Spend a day exploring Cranbourne Gardens. You’ll find weird and wonderful plants, native animals and learn about Australia’s native ecosystems — all for free.
Arrive early to Royal Botanic Gardens Victoria, Cranbourne Gardens [Corner of Ballarto Road and Botanic Drive, Cranbourne] to make the most of your day. Unlike other botanic gardens in Australia, the focus is solely on native Australian plants. Pack a picnic, your camera, your walking shoes and be prepared for a day filled with beautiful landscapes, picturesque walking trails and peaceful picnic spots.
Start at the visitor centre and grab a map of the gardens to help you make your way around. On the map, you’ll see the site is split into two main sections: the Australian Garden and the Bushland. The former consists of a series of architectural gardens that are designed to take you on a journey from the arid inlands to the sandy shores of Australia. The Bushland, on the other hand, is a conservation reserve that’s home to plant and animal life from around the state of Victoria specifically. With plenty of cycling and walking tracks across Cranbourne Gardens, as well as and accessible Garden Explorer bus which takes you around the Australian Garden there are plenty of ways to explore, so let’s get started!
Make a beeline for the Australian Garden, where it’s difficult not to be in awe of its beauty and diversity. Wander up the east side past the tranquil Rockpool Waterway where you’ll spot dwarf Lilly Pillies and Guinea Flowers, and up Howson Hill. Here you’ll find endangered Mallee Eucalypts and the Western Australian Christmas tree. Be sure to take in the views overlooking the River Bend and the Melaleuca Spits, a garden representing a coastal river environment.
Head to the Weird and Wonderful Garden next, the home of the most unusual plants in the gardens. Look out for the Queensland bottle tree which stores water in its bulbous trunk and the colourful rock orchids which usually only grow on rocks and from the tree trunks as they cannot handle the moisture of soil.
Finally, if you’ve ever wondered what Australia’s environment might have looked like 180 million years ago, back when it was attached to Antarctica, head to the Gondwana Gardens. You’ll be surprised how lush it is!
It’s time for a quick bite so make your way up to the Boon Wurrung kiosk to grab a snack and a coffee. There’s a modest selection of unique tasty treats made from native ingredients. Find a spot in the Ian Potter Lakeside Precinct to eat; it has bean bags, tables and chairs set up as well as a selection of lawn games to enjoy, including Giant Jenga and ring toss. Once you’ve been named Jenga champion, it’s time to channel your inner green thumb and pick up some gardening tips.
Just beside the Boon Wurrung kiosk, are the display gardens: a showcase area where you can learn to grow your own native plants. Start with the produce garden, aka the How to Garden, where native edibles grow like Warrigal Greens (native spinach) and Munties (purple berries that taste like spicy apples). You can pick up tips from the knowledgeable Garden Ambassadors if you need help with any of the know-how. Next, check out the Backyard Garden where you’ll find info on which flowers and trees can fit perfectly into any backyard. Or if your outdoor area is a little limited in space, have a look at the Lifestyle Garden to find out how to create your own garden oasis, even in small spaces. Finally, head for the Greening Cities Garden which delves into how we can have green spaces in urban environments.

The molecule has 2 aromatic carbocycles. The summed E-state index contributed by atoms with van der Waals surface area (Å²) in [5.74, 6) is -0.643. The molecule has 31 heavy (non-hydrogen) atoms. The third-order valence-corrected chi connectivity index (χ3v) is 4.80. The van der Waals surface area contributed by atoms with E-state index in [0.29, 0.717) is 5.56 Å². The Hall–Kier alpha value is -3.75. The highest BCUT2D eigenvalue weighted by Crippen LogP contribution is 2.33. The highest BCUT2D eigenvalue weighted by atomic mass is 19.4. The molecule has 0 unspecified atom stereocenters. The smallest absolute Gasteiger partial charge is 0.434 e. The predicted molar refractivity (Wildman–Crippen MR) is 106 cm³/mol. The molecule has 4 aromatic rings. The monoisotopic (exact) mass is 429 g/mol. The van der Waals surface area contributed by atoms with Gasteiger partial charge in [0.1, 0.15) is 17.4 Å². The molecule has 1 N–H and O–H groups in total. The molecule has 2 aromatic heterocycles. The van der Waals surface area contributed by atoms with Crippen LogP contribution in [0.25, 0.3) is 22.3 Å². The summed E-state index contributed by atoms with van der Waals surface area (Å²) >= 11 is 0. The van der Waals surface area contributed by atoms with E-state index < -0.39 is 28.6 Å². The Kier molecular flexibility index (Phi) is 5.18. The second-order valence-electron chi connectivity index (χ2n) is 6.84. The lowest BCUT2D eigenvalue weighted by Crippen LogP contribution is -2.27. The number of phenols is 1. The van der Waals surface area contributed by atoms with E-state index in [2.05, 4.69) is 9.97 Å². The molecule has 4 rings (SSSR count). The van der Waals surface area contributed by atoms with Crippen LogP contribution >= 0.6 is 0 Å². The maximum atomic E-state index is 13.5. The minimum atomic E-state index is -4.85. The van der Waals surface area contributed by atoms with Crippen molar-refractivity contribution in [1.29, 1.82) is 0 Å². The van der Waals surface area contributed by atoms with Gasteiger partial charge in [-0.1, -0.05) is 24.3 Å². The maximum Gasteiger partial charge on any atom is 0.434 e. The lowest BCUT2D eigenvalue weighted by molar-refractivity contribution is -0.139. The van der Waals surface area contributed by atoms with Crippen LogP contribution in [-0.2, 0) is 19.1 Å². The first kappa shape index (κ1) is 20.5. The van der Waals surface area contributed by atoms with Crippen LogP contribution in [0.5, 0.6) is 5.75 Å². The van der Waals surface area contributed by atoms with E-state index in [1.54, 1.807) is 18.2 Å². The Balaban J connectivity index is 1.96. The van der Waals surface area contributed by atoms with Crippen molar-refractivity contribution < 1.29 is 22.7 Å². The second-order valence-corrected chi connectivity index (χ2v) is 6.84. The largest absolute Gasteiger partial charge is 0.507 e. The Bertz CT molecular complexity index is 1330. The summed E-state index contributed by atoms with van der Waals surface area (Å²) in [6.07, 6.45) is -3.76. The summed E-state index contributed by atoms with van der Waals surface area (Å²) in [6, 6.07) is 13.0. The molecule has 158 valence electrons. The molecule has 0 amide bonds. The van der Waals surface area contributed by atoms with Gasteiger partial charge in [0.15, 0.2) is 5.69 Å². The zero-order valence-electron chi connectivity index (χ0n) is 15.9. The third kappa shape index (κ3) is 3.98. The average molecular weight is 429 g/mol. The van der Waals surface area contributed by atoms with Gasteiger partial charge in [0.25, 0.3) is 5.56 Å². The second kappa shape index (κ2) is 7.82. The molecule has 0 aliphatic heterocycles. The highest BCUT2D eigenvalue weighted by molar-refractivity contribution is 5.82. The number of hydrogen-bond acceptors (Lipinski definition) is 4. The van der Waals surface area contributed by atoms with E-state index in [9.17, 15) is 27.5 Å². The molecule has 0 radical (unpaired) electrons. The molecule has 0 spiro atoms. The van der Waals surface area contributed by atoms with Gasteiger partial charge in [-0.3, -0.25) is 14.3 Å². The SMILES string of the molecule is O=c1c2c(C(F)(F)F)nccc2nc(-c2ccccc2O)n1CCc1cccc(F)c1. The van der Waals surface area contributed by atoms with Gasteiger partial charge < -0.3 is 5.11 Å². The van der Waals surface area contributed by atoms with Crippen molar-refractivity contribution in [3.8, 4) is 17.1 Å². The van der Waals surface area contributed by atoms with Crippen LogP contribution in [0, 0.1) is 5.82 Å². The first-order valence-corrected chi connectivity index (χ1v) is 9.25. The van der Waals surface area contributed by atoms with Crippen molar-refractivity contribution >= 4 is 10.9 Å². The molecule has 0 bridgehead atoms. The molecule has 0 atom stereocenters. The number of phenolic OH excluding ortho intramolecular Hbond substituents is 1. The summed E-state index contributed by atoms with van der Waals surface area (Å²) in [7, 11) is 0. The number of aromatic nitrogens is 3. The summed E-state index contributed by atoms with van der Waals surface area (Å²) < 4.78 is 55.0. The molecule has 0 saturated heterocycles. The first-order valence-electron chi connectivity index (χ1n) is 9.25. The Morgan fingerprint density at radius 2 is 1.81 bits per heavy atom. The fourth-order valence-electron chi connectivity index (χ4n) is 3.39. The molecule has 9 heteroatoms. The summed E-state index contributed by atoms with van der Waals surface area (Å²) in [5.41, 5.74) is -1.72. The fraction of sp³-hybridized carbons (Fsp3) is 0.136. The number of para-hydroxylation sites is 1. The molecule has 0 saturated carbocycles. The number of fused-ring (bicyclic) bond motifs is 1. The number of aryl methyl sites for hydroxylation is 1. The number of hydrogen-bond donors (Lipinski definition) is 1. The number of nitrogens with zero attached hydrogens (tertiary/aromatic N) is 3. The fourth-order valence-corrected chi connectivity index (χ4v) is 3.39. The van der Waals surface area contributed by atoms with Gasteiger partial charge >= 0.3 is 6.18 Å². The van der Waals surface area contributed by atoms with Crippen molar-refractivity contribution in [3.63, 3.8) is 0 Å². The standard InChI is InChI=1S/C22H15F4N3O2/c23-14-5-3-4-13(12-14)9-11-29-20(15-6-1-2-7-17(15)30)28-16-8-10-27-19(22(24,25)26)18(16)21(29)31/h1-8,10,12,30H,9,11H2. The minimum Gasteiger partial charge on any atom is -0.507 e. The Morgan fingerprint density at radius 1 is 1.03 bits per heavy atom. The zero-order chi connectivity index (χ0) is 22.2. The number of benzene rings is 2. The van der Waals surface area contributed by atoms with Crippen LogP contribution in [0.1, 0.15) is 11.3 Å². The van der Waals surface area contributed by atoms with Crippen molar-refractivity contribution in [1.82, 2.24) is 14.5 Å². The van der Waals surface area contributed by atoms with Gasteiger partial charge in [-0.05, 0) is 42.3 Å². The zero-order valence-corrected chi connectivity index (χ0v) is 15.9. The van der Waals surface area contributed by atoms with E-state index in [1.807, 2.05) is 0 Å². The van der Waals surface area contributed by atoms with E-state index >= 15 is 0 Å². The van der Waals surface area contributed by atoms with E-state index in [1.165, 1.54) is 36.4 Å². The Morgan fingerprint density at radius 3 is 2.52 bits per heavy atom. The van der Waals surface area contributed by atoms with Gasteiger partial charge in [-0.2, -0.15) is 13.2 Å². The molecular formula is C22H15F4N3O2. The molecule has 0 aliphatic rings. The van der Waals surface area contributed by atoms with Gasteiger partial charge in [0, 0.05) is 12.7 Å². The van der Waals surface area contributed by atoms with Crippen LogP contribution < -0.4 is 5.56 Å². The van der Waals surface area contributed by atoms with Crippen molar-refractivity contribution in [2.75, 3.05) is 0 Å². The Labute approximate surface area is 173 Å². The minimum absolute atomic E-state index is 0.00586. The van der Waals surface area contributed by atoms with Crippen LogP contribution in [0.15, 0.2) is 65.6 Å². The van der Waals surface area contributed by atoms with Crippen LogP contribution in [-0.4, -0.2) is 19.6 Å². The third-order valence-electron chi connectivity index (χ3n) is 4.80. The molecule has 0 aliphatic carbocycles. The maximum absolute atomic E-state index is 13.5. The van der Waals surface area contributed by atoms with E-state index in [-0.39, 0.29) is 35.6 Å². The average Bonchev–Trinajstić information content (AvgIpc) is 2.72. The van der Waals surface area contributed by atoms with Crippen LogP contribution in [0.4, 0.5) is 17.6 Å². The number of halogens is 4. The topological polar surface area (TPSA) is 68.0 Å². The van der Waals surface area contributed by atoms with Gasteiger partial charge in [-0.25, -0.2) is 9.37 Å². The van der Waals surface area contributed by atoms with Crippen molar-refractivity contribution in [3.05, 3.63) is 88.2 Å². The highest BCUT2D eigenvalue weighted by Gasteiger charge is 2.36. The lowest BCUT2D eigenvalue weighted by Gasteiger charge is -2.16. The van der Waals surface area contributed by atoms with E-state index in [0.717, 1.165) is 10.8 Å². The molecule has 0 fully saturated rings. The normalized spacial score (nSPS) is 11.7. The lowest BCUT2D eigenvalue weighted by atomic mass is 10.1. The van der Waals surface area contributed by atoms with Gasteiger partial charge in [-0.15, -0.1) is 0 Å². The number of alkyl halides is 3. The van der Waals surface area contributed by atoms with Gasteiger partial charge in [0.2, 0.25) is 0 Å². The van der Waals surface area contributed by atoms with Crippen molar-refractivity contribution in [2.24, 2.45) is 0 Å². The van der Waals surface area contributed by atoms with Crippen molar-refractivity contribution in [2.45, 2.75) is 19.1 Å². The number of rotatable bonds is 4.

Climb Gibson Hill for Insta-worthy views of the entire Australian Garden before wandering through the Arid Garden and Dry River Bed to see what lives in the hostile and dry environs of Central Australia. And on your way out of the gardens, look back over the Red Sand Garden it’s dry and red yet mesmerising.
It’s lunchtime and time to head into the second section of Cranbourne Gardens — the Bushland. Make a beeline for the Woodland Picnic Area, find a picnic table and unpack your food — there are free barbecues here, so you can bring along something to cook if you’d like. There’s a playground for the kids as well as one of the last remaining manual weather stations used by the Bureau of Meteorology for all the weather lovers out there. Make sure you have a good rest, as your last walking track of the day requires a bit of energy, but it’ll be worth the effort.
The 90-minute Wylies Creek Loop is ideal if you want to really explore the whole of the Cranbourne Botanic Gardens. This trail takes you right through the reserve, intersecting with most of the main walking trails. Flowers are blooming year-round so enjoy the colourful wildflowers as you wander through and listen out for frog calls as you make your way into the Wylies Creek Wetlands. Keep a look out for native animals moving around in the bushes like echidnas, koalas, wombats, wallabies and the endangered Southern Brown Bandicoot. Finish up at Trig Point Lookout near the visitor centre. It’s the highest point of the reserve and has views looking across Port Phillip and Westernport Bays as well as towards Mount Macedon and the CBD. This walk will give you a workout so if you’d prefer something more leisurely, try the 45-minute wetlands walk or the 20-minute Manna Walk which is abundant with native animals and eucalypts.
You’ve still got a couple of hours until the gardens close so head back to your favourite spot in the gardens or simply find a place to relax and enjoy the serenity.
All information is considered to be true and correct at the date of publication. All images in the story have been supplied by Royal Botanic Gardens Victoria. This story has been produced in partnership with Royal Botanic Gardens Victoria.